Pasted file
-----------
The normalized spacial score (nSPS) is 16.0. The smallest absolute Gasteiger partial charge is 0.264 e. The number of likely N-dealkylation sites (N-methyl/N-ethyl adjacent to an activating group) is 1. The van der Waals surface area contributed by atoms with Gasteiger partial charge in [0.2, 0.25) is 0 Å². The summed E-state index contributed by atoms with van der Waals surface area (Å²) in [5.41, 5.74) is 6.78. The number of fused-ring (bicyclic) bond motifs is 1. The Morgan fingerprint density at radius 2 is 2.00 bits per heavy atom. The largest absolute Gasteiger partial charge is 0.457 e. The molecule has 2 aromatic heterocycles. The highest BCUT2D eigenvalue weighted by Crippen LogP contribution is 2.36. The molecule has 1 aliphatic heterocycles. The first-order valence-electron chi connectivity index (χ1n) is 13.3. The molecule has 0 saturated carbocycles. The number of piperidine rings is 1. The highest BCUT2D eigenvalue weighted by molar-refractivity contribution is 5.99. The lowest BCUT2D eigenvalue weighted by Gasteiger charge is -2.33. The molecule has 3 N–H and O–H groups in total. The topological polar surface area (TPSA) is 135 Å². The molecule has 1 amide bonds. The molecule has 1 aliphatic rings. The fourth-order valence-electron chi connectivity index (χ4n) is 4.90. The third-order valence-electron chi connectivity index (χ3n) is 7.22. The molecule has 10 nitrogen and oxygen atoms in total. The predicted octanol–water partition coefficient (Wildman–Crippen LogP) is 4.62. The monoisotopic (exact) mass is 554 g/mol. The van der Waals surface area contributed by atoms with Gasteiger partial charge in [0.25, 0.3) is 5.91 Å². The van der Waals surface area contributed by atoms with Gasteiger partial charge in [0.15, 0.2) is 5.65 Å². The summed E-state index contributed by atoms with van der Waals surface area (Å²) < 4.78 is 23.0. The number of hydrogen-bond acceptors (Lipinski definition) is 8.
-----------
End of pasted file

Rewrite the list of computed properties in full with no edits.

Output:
The normalized spacial score (nSPS) is 16.0. The smallest absolute Gasteiger partial charge is 0.264 e. The number of likely N-dealkylation sites (N-methyl/N-ethyl adjacent to an activating group) is 1. The van der Waals surface area contributed by atoms with Gasteiger partial charge in [0.2, 0.25) is 0 Å². The summed E-state index contributed by atoms with van der Waals surface area (Å²) in [5.41, 5.74) is 6.78. The number of fused-ring (bicyclic) bond motifs is 1. The Morgan fingerprint density at radius 2 is 2.00 bits per heavy atom. The largest absolute Gasteiger partial charge is 0.457 e. The molecule has 2 aromatic heterocycles. The highest BCUT2D eigenvalue weighted by Crippen LogP contribution is 2.36. The molecule has 1 aliphatic heterocycles. The first-order valence-electron chi connectivity index (χ1n) is 13.3. The molecule has 0 saturated carbocycles. The number of piperidine rings is 1. The highest BCUT2D eigenvalue weighted by molar-refractivity contribution is 5.99. The lowest BCUT2D eigenvalue weighted by Gasteiger charge is -2.33. The molecule has 3 N–H and O–H groups in total. The topological polar surface area (TPSA) is 135 Å². The molecule has 1 amide bonds. The molecule has 1 aliphatic rings. The fourth-order valence-electron chi connectivity index (χ4n) is 4.90. The third-order valence-electron chi connectivity index (χ3n) is 7.22. The molecule has 10 nitrogen and oxygen atoms in total. The predicted octanol–water partition coefficient (Wildman–Crippen LogP) is 4.62. The monoisotopic (exact) mass is 554 g/mol. The van der Waals surface area contributed by atoms with Gasteiger partial charge in [0.25, 0.3) is 5.91 Å². The van der Waals surface area contributed by atoms with Gasteiger partial charge in [0.15, 0.2) is 5.65 Å². The summed E-state index contributed by atoms with van der Waals surface area (Å²) < 4.78 is 23.0. The number of hydrogen-bond acceptors (Lipinski definition) is 8.